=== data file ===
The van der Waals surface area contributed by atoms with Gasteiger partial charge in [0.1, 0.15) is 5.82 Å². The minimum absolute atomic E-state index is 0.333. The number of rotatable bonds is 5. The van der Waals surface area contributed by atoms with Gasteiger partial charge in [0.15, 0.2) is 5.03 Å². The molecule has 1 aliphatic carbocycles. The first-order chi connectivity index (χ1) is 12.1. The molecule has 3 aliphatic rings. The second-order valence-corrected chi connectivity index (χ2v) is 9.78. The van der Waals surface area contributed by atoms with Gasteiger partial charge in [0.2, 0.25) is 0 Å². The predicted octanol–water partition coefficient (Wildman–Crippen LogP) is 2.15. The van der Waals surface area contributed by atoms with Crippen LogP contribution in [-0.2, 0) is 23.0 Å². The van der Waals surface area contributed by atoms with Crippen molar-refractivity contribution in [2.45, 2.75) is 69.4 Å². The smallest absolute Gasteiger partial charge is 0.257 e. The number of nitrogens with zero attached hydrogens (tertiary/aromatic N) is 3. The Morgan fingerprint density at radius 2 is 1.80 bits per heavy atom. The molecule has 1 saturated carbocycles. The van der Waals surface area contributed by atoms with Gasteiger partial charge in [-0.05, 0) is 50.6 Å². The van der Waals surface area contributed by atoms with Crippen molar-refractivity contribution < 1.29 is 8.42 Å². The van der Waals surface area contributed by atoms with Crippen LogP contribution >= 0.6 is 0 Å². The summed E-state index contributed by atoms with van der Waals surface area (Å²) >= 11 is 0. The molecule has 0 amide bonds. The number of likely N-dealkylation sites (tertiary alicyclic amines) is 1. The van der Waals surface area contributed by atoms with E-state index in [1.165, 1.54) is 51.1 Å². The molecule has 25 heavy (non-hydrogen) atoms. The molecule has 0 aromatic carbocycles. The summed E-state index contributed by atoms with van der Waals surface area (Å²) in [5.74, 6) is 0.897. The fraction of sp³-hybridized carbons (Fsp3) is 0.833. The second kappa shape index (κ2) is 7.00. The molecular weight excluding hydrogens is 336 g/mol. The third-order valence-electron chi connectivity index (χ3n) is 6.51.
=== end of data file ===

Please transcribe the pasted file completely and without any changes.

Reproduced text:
The van der Waals surface area contributed by atoms with Gasteiger partial charge in [0.1, 0.15) is 5.82 Å². The minimum absolute atomic E-state index is 0.333. The number of rotatable bonds is 5. The van der Waals surface area contributed by atoms with Gasteiger partial charge in [0.15, 0.2) is 5.03 Å². The molecule has 1 aliphatic carbocycles. The first-order chi connectivity index (χ1) is 12.1. The molecule has 3 aliphatic rings. The second-order valence-corrected chi connectivity index (χ2v) is 9.78. The van der Waals surface area contributed by atoms with Gasteiger partial charge in [0.2, 0.25) is 0 Å². The predicted octanol–water partition coefficient (Wildman–Crippen LogP) is 2.15. The van der Waals surface area contributed by atoms with Crippen LogP contribution in [-0.2, 0) is 23.0 Å². The van der Waals surface area contributed by atoms with Crippen molar-refractivity contribution in [2.45, 2.75) is 69.4 Å². The smallest absolute Gasteiger partial charge is 0.257 e. The number of nitrogens with zero attached hydrogens (tertiary/aromatic N) is 3. The Morgan fingerprint density at radius 2 is 1.80 bits per heavy atom. The molecule has 1 saturated carbocycles. The van der Waals surface area contributed by atoms with Gasteiger partial charge in [-0.05, 0) is 50.6 Å². The van der Waals surface area contributed by atoms with Crippen molar-refractivity contribution < 1.29 is 8.42 Å². The van der Waals surface area contributed by atoms with Crippen LogP contribution >= 0.6 is 0 Å². The summed E-state index contributed by atoms with van der Waals surface area (Å²) >= 11 is 0. The molecule has 0 amide bonds. The number of likely N-dealkylation sites (tertiary alicyclic amines) is 1. The van der Waals surface area contributed by atoms with E-state index in [1.165, 1.54) is 51.1 Å². The molecule has 25 heavy (non-hydrogen) atoms. The molecule has 0 aromatic carbocycles. The summed E-state index contributed by atoms with van der Waals surface area (Å²) in [5.74, 6) is 0.897. The fraction of sp³-hybridized carbons (Fsp3) is 0.833. The second kappa shape index (κ2) is 7.00. The molecular weight excluding hydrogens is 336 g/mol. The third-order valence-electron chi connectivity index (χ3n) is 6.51.